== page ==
Color, 1974, 75m.
Directed by Ramdjan Abdoelrahman
Starring Ma;c Panday, Tracy Parrish, Sally Savalas, Tricia Welch, Joey Panday, Astrid Brown, Ritchie Reynolds, Ronald Jones Code Red (Blu-ray) (US R0 HD) / WS (1.78:1) (16:9)
This very '70s, very crazy vigilante tale is one of the rare exploitation films cranked out by Suriname, the South American Dutch-established state adjoining Guyana. Pretty much every revenge trope you can think of is thrown in here, but it's delivered in a style closer to the scummier titles coming out of the Philippines and Indonesia as it cranks up the funk music, wacko set pieces, and violence to an absurd degree unlike anything in American cinemas. Whether it's any good of course will be completely up to the viewer.
While being transported to prison, Tyrone Pedro (Panday) manages to get out of the car and make a break for the hills with bullet-firing officers left behind. Through flashbacks we find out that he's been set up for the murder of his new wife, Gina (Savalas), by a trio of punks who decided to go on a crime spree after getting really, really high and playing a game involving a miniature roulette wheel and a pack of cards reading "Sex" and "Blood." The thugs ambush the happy couple and then rape and kill the poor woman in a graveyard, with our hero left for dead to contend with the police. Now manhunt notices are all over the radio as he slaps on a curly wig and decides to hunt down and kill each of the men responsible for ruining his life.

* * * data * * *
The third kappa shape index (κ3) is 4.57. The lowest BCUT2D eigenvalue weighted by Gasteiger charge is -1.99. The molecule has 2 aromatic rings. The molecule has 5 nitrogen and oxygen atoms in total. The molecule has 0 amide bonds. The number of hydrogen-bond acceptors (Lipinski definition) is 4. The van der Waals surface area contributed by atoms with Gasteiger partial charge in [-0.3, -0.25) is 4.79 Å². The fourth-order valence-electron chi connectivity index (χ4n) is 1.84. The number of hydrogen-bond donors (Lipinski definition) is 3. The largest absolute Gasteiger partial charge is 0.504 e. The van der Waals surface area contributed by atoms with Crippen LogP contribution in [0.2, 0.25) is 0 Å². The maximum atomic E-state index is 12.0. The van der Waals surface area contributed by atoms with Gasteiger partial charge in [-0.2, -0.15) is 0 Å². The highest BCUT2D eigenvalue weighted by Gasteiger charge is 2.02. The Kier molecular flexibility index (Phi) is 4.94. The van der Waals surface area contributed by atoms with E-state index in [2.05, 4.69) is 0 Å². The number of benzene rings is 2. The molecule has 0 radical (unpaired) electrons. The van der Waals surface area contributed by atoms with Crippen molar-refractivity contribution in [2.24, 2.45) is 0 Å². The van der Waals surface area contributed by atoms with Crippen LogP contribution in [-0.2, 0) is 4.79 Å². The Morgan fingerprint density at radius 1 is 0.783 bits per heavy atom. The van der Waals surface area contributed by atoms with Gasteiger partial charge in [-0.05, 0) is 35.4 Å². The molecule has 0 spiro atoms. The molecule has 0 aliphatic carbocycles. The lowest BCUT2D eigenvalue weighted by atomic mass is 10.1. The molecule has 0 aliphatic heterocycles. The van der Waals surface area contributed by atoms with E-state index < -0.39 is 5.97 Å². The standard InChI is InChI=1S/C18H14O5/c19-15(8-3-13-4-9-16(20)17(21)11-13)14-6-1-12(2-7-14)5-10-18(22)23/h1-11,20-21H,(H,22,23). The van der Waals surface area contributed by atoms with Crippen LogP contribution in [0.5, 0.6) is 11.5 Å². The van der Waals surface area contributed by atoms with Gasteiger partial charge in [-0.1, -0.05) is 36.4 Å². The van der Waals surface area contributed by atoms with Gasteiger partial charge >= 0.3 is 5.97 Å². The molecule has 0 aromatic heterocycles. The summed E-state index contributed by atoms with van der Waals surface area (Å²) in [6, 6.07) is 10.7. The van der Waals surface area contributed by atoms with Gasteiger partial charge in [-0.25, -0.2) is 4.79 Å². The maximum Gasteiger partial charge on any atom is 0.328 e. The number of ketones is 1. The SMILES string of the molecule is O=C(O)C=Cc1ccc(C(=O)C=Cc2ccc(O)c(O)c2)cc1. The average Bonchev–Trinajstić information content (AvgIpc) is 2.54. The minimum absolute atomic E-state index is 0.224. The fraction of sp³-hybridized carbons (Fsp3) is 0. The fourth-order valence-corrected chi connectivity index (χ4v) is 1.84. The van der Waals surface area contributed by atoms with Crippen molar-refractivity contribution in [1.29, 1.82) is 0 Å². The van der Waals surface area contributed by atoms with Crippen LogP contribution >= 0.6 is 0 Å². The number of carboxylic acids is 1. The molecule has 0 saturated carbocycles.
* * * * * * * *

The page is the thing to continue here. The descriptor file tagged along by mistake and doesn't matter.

Shot in 1974 under the title Operation Makonaima, this was barely given a theatrical release abroad (mainly in Holland, of course) and finally made it to American shores for a very tiny theatrical run in 1981 as The Obsessed One courtesy of 21st Century. In typical fashion, the Sam Sherman-run company did its best to disguise this as a different genre entirely, in this case a blaxploitation horror film: "The bride finally died... her torture ended. For him, it was the beginning of a brutal, savage trail of possessed horror! He became The Obsessed One... playing the Game of Death with the Devil!"
Technically that's not inaccurate, but the few who stumbled into this one in the theater were probably a tad confused to get an urban crime film instead. Of course, if you know what you're getting into there's plenty of low-rent fun to be had, mainly thanks to that insidiously catchy, funky score and some surprisingly sadistic flourishes, such as one panicky villain getting strung up by his legs in a bathroom and castrated. There's also a weird gender bender gag for no good reason and a lot of nasty razor action, plus some sloppy but amusing chase scenes, some gratuitous T&A in a bathtub, a scene-stealing pimp in red named Sugarcane (Jones) complete with (yes) a cane, an endless paddling scene in a lake, some of the scariest sex sounds you'll ever hear ("Ay yai yai yai!"), and an audio track that alternates between tinny on-set dialogue and hilarious overdubbing, especially the opening scene.
This very obscure film apparently hasn't been released on video before, so it's especially miraculous to see it turning up on Blu-ray from Code Red. Image quality is difficult to evaluate since this looks like it was shot very cheaply on different types of film stock (with some shots suddenly pumping up in brightness), so expect loads of film grain and inconsistent detail. That said, this may well be exactly how it was shot for all one can tell, and it's certainly quite watchable. The wonky compositions sometimes look like they'd be roomier at 1.33:1, but with the way this is shot it's hard to say for sure. The English DTS-MA HD audio sounds fine for what amounts to a pretty lo-fi mix from the period. There's no menu screen, but a dupey copy of the theatrical trailer pops up after the end credits proclaiming, "Now, a magnificent movie masterpiece delving into the deepest of human emotions!" Indeed.